After all, it was not long before that news broke of a senior class scavenger hunt proffering points for proof (videos and such) of masturbation and public intercourse, and not long after that a widely publicized episode of group oral sex rocked a storied New England prep school.
Such incidents in a diverse set of institutions and communities nationwide raise important questions about early intimacy among teens and the physical, social, emotional, and legal toll it can take on young lives.
Reports of a fourteen-year-old middle school girl performing oral sex on a sixteen-year-old high school boy differed only slightly from scores of similar tales making headlines across the country.
The setting (a school bus) and the audience (classmates) made it especially unappealing, but really not that surprising.
What would it be like to hit puberty in the age of the Kardashians and Instagram?
So, as a mother who happened to be a journalist, she did what she does best: She began interviewing girls.
Just as important, it points to a “reality gap” between increasingly normative sexual behavior among youth and commonly held perceptions of adults.
Perhaps the public nature of heretofore private tales may at last awaken the sleeping giant of awareness and communication needed to keep teens safe.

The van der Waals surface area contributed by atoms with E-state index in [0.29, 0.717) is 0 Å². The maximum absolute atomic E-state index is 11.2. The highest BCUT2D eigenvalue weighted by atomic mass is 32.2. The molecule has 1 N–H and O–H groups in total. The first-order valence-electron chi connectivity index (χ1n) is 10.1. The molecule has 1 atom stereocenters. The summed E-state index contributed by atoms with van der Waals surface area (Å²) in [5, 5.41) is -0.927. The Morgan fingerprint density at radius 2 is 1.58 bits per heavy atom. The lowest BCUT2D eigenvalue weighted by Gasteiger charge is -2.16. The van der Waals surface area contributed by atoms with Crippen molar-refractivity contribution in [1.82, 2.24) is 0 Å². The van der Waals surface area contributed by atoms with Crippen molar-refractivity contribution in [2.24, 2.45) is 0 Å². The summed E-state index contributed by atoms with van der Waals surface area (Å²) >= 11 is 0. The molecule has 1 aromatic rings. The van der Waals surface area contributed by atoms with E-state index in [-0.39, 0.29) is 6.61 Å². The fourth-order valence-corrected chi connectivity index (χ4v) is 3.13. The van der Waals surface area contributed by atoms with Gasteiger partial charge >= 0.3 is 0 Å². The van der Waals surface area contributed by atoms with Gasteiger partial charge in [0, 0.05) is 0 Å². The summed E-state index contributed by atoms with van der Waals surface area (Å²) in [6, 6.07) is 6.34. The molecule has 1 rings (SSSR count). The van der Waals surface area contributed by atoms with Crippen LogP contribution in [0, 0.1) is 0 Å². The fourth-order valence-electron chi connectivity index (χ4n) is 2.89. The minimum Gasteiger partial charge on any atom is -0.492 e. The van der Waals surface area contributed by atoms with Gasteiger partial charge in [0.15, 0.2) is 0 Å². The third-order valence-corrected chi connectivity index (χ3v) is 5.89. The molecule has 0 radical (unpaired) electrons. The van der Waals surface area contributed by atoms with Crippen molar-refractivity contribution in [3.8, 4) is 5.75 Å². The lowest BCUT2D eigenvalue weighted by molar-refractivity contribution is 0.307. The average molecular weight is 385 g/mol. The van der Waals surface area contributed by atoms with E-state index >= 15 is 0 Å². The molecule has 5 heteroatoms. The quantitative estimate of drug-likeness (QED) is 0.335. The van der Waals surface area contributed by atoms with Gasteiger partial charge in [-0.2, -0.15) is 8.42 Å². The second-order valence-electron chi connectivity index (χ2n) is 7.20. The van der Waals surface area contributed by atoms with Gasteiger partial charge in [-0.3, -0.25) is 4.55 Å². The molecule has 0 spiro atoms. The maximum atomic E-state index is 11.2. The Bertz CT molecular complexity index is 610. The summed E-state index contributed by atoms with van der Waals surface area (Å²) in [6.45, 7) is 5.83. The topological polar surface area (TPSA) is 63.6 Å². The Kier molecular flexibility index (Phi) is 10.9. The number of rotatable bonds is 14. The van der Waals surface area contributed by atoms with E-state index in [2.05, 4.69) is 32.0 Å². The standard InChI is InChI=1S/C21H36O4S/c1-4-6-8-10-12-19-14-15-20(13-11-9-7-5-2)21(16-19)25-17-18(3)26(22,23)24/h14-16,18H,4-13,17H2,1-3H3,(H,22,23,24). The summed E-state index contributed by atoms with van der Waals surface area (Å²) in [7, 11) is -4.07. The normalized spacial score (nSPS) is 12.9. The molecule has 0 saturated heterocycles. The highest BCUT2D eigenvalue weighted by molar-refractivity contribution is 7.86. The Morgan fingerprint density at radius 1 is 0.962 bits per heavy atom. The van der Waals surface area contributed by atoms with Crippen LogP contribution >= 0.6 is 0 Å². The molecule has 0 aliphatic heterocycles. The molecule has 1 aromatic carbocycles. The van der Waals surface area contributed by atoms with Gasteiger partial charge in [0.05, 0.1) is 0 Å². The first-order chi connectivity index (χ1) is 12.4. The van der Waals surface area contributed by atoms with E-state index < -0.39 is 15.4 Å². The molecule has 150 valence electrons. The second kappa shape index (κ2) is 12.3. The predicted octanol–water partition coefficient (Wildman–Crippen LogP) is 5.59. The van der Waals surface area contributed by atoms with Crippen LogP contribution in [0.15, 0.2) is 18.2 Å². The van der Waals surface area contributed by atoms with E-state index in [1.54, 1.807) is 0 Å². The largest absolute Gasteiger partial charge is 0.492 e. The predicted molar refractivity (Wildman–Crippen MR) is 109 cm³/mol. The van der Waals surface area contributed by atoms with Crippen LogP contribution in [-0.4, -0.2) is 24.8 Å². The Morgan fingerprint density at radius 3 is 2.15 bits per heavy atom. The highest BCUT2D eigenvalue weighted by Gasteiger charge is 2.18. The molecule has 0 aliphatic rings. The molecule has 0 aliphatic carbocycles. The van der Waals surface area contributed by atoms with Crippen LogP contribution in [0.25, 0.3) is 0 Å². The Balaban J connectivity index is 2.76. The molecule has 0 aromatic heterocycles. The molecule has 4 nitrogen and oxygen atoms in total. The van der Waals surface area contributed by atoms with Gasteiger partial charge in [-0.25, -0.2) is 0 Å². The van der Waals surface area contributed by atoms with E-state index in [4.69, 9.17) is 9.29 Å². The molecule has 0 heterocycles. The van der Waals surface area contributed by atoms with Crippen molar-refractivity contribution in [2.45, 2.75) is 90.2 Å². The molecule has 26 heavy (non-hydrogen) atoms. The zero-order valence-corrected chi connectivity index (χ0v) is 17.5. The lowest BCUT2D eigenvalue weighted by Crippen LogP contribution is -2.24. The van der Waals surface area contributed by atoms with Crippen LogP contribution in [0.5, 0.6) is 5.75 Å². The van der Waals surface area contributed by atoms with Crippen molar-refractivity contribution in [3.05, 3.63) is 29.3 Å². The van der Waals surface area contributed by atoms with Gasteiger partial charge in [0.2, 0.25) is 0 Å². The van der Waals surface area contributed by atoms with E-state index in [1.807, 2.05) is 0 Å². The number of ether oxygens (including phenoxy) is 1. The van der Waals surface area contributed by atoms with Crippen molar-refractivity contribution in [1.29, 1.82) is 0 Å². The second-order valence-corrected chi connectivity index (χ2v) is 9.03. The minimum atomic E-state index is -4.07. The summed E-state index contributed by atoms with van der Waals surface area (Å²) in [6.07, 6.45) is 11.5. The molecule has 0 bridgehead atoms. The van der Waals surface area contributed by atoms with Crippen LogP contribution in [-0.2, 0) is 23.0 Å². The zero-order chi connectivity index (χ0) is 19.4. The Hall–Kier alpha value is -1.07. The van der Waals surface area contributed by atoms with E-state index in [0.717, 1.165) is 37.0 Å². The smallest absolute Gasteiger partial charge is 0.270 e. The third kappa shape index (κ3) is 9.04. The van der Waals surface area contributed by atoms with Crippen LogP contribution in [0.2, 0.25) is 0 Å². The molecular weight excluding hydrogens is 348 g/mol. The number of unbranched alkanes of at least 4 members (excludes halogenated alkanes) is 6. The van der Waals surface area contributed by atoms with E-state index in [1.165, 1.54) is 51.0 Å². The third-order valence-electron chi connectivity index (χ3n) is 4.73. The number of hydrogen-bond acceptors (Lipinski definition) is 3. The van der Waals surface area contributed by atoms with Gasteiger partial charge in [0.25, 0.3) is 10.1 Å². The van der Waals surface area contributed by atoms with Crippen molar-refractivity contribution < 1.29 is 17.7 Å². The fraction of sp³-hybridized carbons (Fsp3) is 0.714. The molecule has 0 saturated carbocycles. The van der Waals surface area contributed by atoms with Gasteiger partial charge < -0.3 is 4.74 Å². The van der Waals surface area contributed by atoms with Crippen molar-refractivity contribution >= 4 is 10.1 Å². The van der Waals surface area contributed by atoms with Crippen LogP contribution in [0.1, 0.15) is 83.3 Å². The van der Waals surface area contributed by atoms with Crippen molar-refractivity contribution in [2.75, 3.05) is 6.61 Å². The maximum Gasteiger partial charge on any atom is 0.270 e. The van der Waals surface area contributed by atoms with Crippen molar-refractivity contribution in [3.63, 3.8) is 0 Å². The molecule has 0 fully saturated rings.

About two-thirds of teens say at least some of their friends have hooked up.
Dating in college today, however, is very different, and it all begins with the culture of hooking up and casual encounters. The hook-up culture, is in fact, more of a subculture.
It hasn’t replaced dating, it’s just changed how we think about it. Paula England, professor of sociology at New York University, has surveyed over 14,000 heterosexual students at 19 universities about their sexual behavior.
She told them to use the definition of "hook-up" their friends use to mirror the ambiguity on campus, finding that 40% of their most recent hook-ups involved sex.
Her data, published in , shows that college seniors have hooked up with an average of 8 people over 4 years — that’s two a year or one a semester.